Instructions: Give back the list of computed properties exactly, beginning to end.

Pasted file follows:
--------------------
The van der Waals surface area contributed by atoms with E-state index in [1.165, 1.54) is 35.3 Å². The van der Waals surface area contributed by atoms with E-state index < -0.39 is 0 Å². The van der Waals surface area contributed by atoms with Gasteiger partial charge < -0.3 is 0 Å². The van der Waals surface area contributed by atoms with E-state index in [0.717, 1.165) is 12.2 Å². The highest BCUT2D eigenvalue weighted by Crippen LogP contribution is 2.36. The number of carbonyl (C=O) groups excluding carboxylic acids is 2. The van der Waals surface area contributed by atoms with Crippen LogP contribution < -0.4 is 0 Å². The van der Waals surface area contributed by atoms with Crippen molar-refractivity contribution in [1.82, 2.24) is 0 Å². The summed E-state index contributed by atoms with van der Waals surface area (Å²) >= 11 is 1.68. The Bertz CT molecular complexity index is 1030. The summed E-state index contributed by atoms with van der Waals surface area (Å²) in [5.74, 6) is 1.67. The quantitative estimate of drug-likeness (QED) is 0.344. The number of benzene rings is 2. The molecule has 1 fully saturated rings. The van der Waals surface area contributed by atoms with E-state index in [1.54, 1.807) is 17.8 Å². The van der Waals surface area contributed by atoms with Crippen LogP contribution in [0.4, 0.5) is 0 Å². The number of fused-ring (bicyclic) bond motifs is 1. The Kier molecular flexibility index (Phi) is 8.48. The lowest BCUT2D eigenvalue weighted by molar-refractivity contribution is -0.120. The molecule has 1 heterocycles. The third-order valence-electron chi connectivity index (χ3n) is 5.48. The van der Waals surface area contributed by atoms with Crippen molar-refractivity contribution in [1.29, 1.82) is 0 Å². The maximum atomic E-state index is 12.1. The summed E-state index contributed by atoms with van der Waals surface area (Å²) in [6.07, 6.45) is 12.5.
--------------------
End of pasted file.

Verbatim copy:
The van der Waals surface area contributed by atoms with E-state index in [1.165, 1.54) is 35.3 Å². The van der Waals surface area contributed by atoms with E-state index < -0.39 is 0 Å². The van der Waals surface area contributed by atoms with Gasteiger partial charge < -0.3 is 0 Å². The van der Waals surface area contributed by atoms with E-state index in [0.717, 1.165) is 12.2 Å². The highest BCUT2D eigenvalue weighted by Crippen LogP contribution is 2.36. The number of carbonyl (C=O) groups excluding carboxylic acids is 2. The van der Waals surface area contributed by atoms with Crippen LogP contribution < -0.4 is 0 Å². The van der Waals surface area contributed by atoms with Crippen molar-refractivity contribution in [1.82, 2.24) is 0 Å². The summed E-state index contributed by atoms with van der Waals surface area (Å²) >= 11 is 1.68. The Bertz CT molecular complexity index is 1030. The summed E-state index contributed by atoms with van der Waals surface area (Å²) in [5.74, 6) is 1.67. The quantitative estimate of drug-likeness (QED) is 0.344. The number of benzene rings is 2. The molecule has 1 fully saturated rings. The van der Waals surface area contributed by atoms with E-state index in [1.54, 1.807) is 17.8 Å². The van der Waals surface area contributed by atoms with Crippen LogP contribution in [0.4, 0.5) is 0 Å². The number of fused-ring (bicyclic) bond motifs is 1. The Kier molecular flexibility index (Phi) is 8.48. The lowest BCUT2D eigenvalue weighted by molar-refractivity contribution is -0.120. The molecule has 1 heterocycles. The third-order valence-electron chi connectivity index (χ3n) is 5.48. The van der Waals surface area contributed by atoms with Crippen molar-refractivity contribution in [1.29, 1.82) is 0 Å². The maximum atomic E-state index is 12.1. The summed E-state index contributed by atoms with van der Waals surface area (Å²) in [6.07, 6.45) is 12.5.